Since the COVID-19 pandemic began, the immune response triggered following SARS-CoV-2 infection has been the subject of much research. At a time when the Delta variant has spread across the world, understanding the precise mechanisms of the adaptive 1 immune response to the virus appears essential if we are to continue to develop effective vaccines that are less sensitive to the emergence of new variants.

In the majority of cases, infection with SARS-CoV-2 only results in relatively mild symptoms (or even forms that are asymptomatic). However, in some cases, serious forms develop, associated with severe, life-threatening symptoms that sometimes require intensive care.

Numerous publications have already shown that different profiles of immune responses are associated with the severity of symptoms. However, we still do not have enough data to understand the role of the humoral and cellular responses that constitute the adaptive immune response (see box), as well as their involvement in the survival or death of patients with the severest symptoms.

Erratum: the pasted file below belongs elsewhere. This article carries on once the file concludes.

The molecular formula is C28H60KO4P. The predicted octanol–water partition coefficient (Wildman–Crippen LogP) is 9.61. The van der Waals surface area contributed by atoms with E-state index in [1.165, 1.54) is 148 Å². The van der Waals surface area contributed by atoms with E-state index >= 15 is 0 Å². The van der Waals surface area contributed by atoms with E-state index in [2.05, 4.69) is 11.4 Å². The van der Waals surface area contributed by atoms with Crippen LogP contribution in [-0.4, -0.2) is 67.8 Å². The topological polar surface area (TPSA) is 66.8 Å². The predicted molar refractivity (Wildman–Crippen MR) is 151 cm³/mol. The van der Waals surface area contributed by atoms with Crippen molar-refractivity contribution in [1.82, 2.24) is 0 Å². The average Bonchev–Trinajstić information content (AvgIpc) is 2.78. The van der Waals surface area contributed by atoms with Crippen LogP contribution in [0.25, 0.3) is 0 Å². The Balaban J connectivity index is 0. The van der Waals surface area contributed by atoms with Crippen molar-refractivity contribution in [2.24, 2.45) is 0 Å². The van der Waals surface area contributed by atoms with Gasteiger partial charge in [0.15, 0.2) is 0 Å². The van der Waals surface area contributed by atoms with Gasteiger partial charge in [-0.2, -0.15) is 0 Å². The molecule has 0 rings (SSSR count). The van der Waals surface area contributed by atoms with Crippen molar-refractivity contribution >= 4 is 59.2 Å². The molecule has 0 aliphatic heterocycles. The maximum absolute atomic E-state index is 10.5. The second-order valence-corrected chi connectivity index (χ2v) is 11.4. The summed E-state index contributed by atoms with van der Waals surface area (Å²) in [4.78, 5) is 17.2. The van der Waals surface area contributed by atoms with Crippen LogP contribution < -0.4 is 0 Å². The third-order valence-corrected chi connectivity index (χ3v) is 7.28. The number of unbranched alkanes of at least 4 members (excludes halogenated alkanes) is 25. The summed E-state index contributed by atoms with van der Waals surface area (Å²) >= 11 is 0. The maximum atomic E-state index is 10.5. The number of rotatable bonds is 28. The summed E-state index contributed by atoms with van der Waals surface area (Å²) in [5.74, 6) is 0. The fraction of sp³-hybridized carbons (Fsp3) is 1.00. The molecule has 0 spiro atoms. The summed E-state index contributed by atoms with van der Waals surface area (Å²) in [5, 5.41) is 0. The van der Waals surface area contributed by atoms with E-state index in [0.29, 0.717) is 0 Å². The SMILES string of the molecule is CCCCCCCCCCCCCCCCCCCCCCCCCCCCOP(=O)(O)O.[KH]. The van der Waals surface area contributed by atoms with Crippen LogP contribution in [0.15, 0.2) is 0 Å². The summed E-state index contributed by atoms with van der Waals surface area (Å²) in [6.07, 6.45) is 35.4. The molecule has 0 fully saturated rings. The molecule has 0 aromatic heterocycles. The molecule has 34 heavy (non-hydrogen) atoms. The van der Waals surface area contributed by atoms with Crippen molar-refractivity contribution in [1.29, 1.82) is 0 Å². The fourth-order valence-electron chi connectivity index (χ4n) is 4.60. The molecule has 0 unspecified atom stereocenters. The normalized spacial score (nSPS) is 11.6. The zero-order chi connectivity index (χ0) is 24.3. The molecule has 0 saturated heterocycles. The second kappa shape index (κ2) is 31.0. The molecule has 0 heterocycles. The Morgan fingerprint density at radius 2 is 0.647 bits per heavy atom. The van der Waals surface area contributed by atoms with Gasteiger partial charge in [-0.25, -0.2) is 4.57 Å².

In their study, the scientists from Inserm, Sorbonne Université and Paris hospitals group AP-HP looked at the immune response profiles of 56 patients hospitalized in intensive care, a third of whom died from COVID-19, paying particular attention to the cellular responses, mediated by T cells.

Different types of immune response

There are two broad categories of adaptive immune response: humoral responses, based on the production of antibodies that recognize the virus and can prevent it from infecting its target cells; and cellular responses, based on the T cells recognizing cells that have been infected with the virus. These T cells, through various mechanisms, contribute to the destruction of cells infected with the virus in order to control the viral infection and help eliminate the virus from the body. For this study, the researchers focused on the cellular response.